WORLD MUSIC: LADINO ENSEMBLE
By Becky Lawrence
For almost three thousand years, diverse communities of Jews throughout the world have added the flavor of their lives to ancient scripture to create a layered collection of Jewish music. This year, two wonderful Jewish women have released albums to ensure the tradition continues.
While Ljuba Davis has committed herself to bringing the music of Spanish Jews from the secret past into the present, Alison Westermann has created new songs using old words, securing the present for the benefit of the future. I recently spoke with both women about their journeys into Jewish recording, and both these women and their albums deserve your attention.
Ljuba Davis is a sixty-something mother of seven, a trained nurse and a cantor, who has lived throughout the United States, including stints in Chicago in the 1960s and Berkeley, California, in the 1970s before settling on Martha’s Vineyard a few years ago. Her grandmother taught her the traditions and music of the Spanish Jews and admonished her to never forget her Sephardic heritage. Jews were officially expelled from Spain in 1492, and all who remained on Spanish soil were forced to convert to Christianity or were tortured and executed by the Inquisition. Since that time, there has been a tradition of “secret Jews” throughout the Spanish world. Called “marranos” (“pigs”) by their Christian neighbors, these Jews were outwardly devoted to the Church, but maintained their traditions in secret. This is what Davis’s grandmother gave her, a memory of secrets in Spain.
Davis recently took a trip to Barcelona. The trip inspired her music, she says. “Perhaps it’s part of some genetic memory, way, way back in the prism of my mind.” Her son encouraged her to record a collection of those songs, those melodies Davis remembers from her own childhood but that are not nearly as well-known as the Eastern European melodies of most American Jews. Davis said “I wanted Ladino songs to be real and present in people’s consciousness, in addition to more commonly sung Eastern European music or songs like ‘Hava Nagila.’ They should be part of everyday life in the Jewish community and beyond. It’s timeless music.” To bring the authentic feel that Davis thought the music deserved, she surrounded herself with Mediterranean musicians. Jews and Gentiles from Israel, Morocco, Egypt, and New York, the Ljuba Davis Ladino Ensemble is a diverse collection brought together by a love of music, according to Davis. The result is unique, lyrics in either Spanish or Hebrew sung to resounding melodies with obvious Middle Eastern flair. Davis sings on all eight tracks of the first disc, and the second disc is the same eight songs as instrumentals.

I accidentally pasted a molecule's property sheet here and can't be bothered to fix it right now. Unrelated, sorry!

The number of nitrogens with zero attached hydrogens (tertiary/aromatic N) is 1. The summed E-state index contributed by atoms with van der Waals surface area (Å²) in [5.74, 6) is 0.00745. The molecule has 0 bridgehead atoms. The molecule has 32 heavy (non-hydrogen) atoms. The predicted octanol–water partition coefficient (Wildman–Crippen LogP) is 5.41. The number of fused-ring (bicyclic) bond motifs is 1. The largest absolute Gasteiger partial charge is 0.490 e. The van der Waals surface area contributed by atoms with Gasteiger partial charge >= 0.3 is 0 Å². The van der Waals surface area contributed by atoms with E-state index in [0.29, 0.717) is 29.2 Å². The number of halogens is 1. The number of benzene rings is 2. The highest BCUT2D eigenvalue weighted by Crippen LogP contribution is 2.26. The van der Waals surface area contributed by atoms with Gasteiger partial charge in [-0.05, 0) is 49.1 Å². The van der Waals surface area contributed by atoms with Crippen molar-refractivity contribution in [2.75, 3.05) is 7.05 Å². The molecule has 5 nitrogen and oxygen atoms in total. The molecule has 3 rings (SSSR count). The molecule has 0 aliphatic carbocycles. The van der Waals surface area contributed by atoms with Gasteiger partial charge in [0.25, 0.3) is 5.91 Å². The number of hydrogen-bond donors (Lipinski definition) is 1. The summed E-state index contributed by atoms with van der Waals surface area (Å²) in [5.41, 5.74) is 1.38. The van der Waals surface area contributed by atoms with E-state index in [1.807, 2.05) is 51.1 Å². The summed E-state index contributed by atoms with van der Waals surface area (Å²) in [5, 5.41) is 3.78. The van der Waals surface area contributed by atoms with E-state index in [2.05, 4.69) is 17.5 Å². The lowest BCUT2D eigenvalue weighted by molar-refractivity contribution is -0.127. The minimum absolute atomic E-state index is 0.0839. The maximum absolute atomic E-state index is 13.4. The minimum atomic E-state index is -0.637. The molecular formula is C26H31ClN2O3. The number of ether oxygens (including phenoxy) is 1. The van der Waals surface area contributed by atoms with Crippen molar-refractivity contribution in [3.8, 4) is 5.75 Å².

Davis deserves a lot of credit for bringing Ladino into the twenty-first century. Ladino culture is significantly less known and less recognized than the Yiddish culture of Eastern European Jews. That being said, this album deserves to be heard by those who enjoy heavy Middle Eastern percussion. Davis admits the album is not exactly traditional, but she states “…for the music to be real, I need to sing it the way I feel it now, with more of a contemporary rhythm and with great joy. I simply love this music.” Her passion for this music shows.
Far away from Martha’s Vineyard, Alison Westermann is a thirty-something mother of one and Jewish educator living in El Paso, Texas. Westermann toyed with the idea of creating music through her childhood and early adult life, and began performing locally after she moved to El Paso. After the recent loss of her younger sister, Lauren, to suicide, she stopped messing around and dedicated herself to recording. About Lauren’s last days, she says “…my parents and I struggled to sing to Lauren… I sang her my song - the one that seemed to wake everyone up at the conference - praying that it would do the same for Lauren.” “Shapirit” (named for Lauren’s dragonfly tattoo) is an interesting collection, containing new melodies for ageless prayers and a few completely original pieces.
It brings to mind the late great Debbie Friedman, who was able to bring my generation in touch with the tradition of Jewish women of song by giving it just enough sugar to compete with contemporary pop. Westermann shows her skills as an educator here, making an album parents will love to share with their children throughout their Jewish education, just as our parents gave us Debbie Friedman. She says that the music “is helping me heal in so many ways…it starts when I write it down, and it continues as I sing it to someone…” She shows tremendous promise on this, her first album.
Both Davis and Westermann should be thanked for their unique contributions to the world of Jewish music. If you are looking to inject a little life into your service, and you aren’t afraid to try something new, listen to “East and West”. For people who like their Jewish music both familiar and new at the same time, then “Shapirit” is the album for you.